Sometimes the sad song might end on a hopeful note. Many of the best don’t. The hope is found in the alchemy of turning grief into beauty, and in the “Oh, you too?” recognition that breaks us out of our isolation. There is something incredibly moving to me about a piece of art that tells the truth about the hard parts of life and somehow begins to redeem it in the beauty of the telling. The craft of the lyrics, the choices of instrumentation and rhythms and chord progressions, the sigh of a steel guitar line or the weeping of a mandolin, the voice soaked in the waters of experience–the right combination of these things cracks me open and brings me to my knees.

My faith and my experience tell me that the world is (and that I am) flawed and broken, and also that even good things must eventually burn down to let something better rise from the ashes. Being intentional about accessing sadness is, for me, a way of sifting through those ashes and finding the building blocks of new creation. As an (often frustrated) songwriter, I find that listening to a song that gets me in touch with my sadness is one of the best avenues for finding the head- and heart-space in which I do my best creative work. It’s a way of touching the live rail that energizes creativity. It hurts, but the hurt motivates and animates.

So here’s to the sad song. Turn it up and cry it out, my friends.

Mike Loretto (@mikeloretto on Twitter/IG) is a songwriter, worship leader, husband to Sarah, and feeder of dogs Bristow and Jed Bartlet. He and Sarah write and perform music under the name Truesdell and are hoping to release an album this year. (Find Truesdell on Facebook or @truesdellmusic on Twitter). Mike is passionate about the intersection of art & spirituality, contemplative prayer, good food & drink, Kansas Jayhawks basketball, and Kansas City Royals baseball. He almost never blogs at mikeloretto.tumblr.com. Email: mikeloretto at gmail dot com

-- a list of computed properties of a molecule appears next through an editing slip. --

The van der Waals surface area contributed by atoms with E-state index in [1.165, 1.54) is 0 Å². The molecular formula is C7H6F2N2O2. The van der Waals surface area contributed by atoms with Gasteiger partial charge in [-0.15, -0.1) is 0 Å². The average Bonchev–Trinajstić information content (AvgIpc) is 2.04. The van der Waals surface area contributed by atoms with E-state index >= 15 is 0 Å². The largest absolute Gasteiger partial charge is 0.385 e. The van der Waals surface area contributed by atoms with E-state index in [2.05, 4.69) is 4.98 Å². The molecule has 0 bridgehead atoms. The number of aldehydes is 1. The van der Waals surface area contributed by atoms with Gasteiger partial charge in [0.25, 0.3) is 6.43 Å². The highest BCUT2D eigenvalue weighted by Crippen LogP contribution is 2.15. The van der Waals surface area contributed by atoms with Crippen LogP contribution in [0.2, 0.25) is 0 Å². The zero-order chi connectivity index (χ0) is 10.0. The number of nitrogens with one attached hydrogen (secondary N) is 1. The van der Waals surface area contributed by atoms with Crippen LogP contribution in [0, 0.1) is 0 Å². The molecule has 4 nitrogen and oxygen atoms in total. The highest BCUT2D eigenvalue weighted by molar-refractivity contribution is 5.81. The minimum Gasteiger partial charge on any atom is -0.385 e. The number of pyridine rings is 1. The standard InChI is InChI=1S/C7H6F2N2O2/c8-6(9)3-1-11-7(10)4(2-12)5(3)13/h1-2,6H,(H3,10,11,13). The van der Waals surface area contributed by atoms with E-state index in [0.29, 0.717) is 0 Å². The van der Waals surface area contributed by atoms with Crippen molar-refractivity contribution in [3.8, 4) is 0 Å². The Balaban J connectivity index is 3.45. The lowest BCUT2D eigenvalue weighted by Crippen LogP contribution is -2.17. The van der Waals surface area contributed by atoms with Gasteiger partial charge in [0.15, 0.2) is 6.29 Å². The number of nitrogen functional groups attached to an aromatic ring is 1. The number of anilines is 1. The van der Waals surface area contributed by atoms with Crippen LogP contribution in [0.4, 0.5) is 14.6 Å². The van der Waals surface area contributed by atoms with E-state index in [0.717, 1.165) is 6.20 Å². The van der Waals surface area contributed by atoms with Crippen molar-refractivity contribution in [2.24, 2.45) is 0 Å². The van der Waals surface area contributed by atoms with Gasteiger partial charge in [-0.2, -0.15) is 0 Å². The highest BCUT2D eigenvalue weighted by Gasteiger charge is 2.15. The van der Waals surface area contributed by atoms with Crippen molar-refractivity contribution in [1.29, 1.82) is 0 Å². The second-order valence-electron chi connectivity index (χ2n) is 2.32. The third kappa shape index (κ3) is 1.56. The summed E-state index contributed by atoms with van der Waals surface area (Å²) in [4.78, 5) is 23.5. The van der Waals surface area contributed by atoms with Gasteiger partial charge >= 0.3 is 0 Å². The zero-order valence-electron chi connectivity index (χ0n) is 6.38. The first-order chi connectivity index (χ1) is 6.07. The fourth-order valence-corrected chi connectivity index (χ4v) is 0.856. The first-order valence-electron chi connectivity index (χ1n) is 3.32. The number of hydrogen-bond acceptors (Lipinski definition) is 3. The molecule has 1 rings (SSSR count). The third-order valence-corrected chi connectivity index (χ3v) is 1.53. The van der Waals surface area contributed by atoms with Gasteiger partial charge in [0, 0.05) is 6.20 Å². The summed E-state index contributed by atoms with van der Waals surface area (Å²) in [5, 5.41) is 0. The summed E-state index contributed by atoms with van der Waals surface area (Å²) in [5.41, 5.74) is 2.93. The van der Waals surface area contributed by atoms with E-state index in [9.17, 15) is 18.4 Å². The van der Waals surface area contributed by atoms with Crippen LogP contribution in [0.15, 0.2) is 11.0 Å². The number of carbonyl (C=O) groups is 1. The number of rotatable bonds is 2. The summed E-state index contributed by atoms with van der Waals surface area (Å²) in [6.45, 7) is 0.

Seasonal Recreation

How did you play when you were young? And how do you play now? I used to swim and bike for what seemed like days on end. I took art classes, played piano, and read. These days I hike or run or practice yoga. I write, play at art, and have an ever-growing stack of to-read books. It’s good to allow ourselves to grow in play, to try new things, to let go of things that don’t satisfy the same creative curiosities we once followed like rabbit trails. So long as we continue to take time for soul care, engaging in creation and recreation and play so that we can be transformed. We need to set aside time for activities that dust off our souls. You know what to do. Now go do it.

re:create recess #12: Danielle Humphreys

There have been a couple of times recently in which my recreation inspired creativity which led to transformation in me. Recreation, or ‘play,’ in this season of life looks different from when I was younger. In college, I remember being part of “Rec Sports” where recreation looked like playing intramural soccer or taking a fencing class. Being in Santa Barbara, it also meant a fair amount of time at the beach! I also used to read and do artsy-craftsy things, and it’s not that I don’t enjoy these anymore, but recreation now looks a lot like planting seeds and watching them grow into a garden. It also looks like getting out in nature or going someplace new, or listening to music. These are the things that take me out of my head and clear the dust off my soul; where space is created to dream, to feel, to hear and respond.